TED - TED stands for "Technology, Entertainment, Design" and is a conference that brings together great minds from these areas to share the innovations that they have pioneered. It is a bit of an exclusive conference, but the most interesting talks are provided for free online throughout the year. On the main site, you can search by different themes, speakers, when talks were given, or even with foreign language subtitles. All videos can be viewed on the site, or you can subscribe through iTunes. Options for subscription are audio only, standard definition video, or HD.
The TED Talks could be a great way to include what people are doing in the real world with concepts you are covering in your classrooms. In a Social Studies classroom, you could use Paul Collier's talk on rebuilding countries to discuss what leads to conflicts and how external politics affect the outcome. In a music classroom, you could use Benjamin Zander's talk on music and passion and how it can open up opportunities in various areas. There are so many talks available, you can find one for every class. Most talks are between 15 and 20 minutes in length. Be aware that not all talks have language that you would use in your classrooms.
Prezi - Prezi is a tool that has been created as a web-based presentation tool, but it also works great as a mindmap. When creating and presenting, it can be much more powerful for showing relationships between ideas. A tool that is great for both teacher and student, this is a way to allow for students to create and see connections that they may not have seen before.
Check out Prezi's homepage for a brief overview of what Prezi can do. Sign up for an educator account and experiment with the tool. Below is a sample Prezi from the creators, talking about some of the tips and tricks.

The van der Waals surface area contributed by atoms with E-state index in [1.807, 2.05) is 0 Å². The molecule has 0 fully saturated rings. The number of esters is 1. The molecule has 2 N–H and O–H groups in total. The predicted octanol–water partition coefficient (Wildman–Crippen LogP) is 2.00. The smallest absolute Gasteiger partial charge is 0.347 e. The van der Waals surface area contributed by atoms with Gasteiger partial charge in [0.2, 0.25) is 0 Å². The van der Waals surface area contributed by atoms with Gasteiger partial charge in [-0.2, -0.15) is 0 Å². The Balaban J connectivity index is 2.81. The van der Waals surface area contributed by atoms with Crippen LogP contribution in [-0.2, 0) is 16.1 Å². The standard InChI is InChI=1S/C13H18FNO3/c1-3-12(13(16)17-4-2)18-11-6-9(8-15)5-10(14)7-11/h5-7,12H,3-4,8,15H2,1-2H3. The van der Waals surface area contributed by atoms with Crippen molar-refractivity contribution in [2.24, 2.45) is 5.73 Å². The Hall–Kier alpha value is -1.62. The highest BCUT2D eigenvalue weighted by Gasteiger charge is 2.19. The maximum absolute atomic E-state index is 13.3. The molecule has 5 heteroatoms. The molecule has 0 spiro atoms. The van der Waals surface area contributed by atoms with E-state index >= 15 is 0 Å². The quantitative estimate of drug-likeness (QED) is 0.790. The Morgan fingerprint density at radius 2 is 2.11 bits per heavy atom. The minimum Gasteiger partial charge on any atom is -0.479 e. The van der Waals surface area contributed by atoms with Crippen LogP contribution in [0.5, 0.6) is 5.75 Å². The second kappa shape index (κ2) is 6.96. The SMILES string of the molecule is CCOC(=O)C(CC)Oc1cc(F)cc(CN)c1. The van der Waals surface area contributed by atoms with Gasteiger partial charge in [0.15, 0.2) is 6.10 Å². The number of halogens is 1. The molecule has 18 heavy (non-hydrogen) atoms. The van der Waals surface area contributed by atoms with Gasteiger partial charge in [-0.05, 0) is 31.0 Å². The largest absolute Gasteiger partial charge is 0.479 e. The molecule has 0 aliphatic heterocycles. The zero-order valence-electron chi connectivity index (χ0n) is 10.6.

edmodo - Edmodo is a private social network for education. It is a great way to bring social networking into the classroom while keeping it in a controlled environment. Among the features of edmodo are privacy, classroom polling, the ability to post assignments, sharing a group calendar, posting and grading assignments, and mobile access.
Using edmodo could be a great way ensure that all students have a voice within your classroom. When discussing a certain topic, such as types of rock, you could have your students discuss the differences between the types while comparing and contrasting rocks that they find around their house. Using edmodo in the classroom can also help to teach proper etiquette for social networking while keeping students in a safe environment. This way, when they go home and log in to facebook or twitter, they might be able to make better decisions for how they conduct themselves online.
You can also post files, embed widgets, or post links. And in the future, there are plans for a tool that works just like Etherpad, which is great with the plan for phasing out Etherpad since its acquisition by Google. If you would like to see a sample edmodo class, feel free to make an appointment to meet with me during periods 1, 4, 6, 7, or 9.
Of course, for every tool and suggestion given on this blog, there are many more possibilities for integrating technology into your classroom. Remember, these are only tools and should be used as such. When looking at integrating any tool into your instruction, remember to only do so if it enhances the content. If you use technology only for the sake of using technology, it will not be successful.